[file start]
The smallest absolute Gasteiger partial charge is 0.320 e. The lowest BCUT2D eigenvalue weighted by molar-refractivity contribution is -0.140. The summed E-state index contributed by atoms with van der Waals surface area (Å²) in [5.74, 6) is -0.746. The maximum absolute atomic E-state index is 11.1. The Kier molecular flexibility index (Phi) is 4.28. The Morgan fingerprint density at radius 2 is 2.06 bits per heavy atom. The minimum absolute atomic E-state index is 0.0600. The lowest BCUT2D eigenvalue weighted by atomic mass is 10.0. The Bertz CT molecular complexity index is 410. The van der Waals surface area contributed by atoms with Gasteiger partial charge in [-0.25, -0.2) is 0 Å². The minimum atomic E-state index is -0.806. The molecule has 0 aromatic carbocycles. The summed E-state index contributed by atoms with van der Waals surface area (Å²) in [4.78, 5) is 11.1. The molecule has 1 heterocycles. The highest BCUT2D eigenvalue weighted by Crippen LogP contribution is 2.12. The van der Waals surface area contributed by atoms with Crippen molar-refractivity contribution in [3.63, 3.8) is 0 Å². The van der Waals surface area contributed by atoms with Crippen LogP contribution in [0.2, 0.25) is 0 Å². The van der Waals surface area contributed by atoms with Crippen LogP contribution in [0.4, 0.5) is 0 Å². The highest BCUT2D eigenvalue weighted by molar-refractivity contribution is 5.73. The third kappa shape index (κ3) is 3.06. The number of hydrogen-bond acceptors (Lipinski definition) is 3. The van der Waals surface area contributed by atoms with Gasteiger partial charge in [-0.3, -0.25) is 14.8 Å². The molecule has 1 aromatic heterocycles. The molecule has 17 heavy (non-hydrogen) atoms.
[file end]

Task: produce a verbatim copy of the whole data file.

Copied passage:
The smallest absolute Gasteiger partial charge is 0.320 e. The lowest BCUT2D eigenvalue weighted by molar-refractivity contribution is -0.140. The summed E-state index contributed by atoms with van der Waals surface area (Å²) in [5.74, 6) is -0.746. The maximum absolute atomic E-state index is 11.1. The Kier molecular flexibility index (Phi) is 4.28. The Morgan fingerprint density at radius 2 is 2.06 bits per heavy atom. The minimum absolute atomic E-state index is 0.0600. The lowest BCUT2D eigenvalue weighted by atomic mass is 10.0. The Bertz CT molecular complexity index is 410. The van der Waals surface area contributed by atoms with Gasteiger partial charge in [-0.25, -0.2) is 0 Å². The minimum atomic E-state index is -0.806. The molecule has 0 aromatic carbocycles. The summed E-state index contributed by atoms with van der Waals surface area (Å²) in [4.78, 5) is 11.1. The molecule has 1 heterocycles. The highest BCUT2D eigenvalue weighted by Crippen LogP contribution is 2.12. The van der Waals surface area contributed by atoms with Crippen molar-refractivity contribution in [3.63, 3.8) is 0 Å². The van der Waals surface area contributed by atoms with Crippen LogP contribution in [0.2, 0.25) is 0 Å². The van der Waals surface area contributed by atoms with Crippen LogP contribution in [0.4, 0.5) is 0 Å². The highest BCUT2D eigenvalue weighted by molar-refractivity contribution is 5.73. The third kappa shape index (κ3) is 3.06. The number of hydrogen-bond acceptors (Lipinski definition) is 3. The van der Waals surface area contributed by atoms with Gasteiger partial charge in [-0.3, -0.25) is 14.8 Å². The molecule has 1 aromatic heterocycles. The molecule has 17 heavy (non-hydrogen) atoms.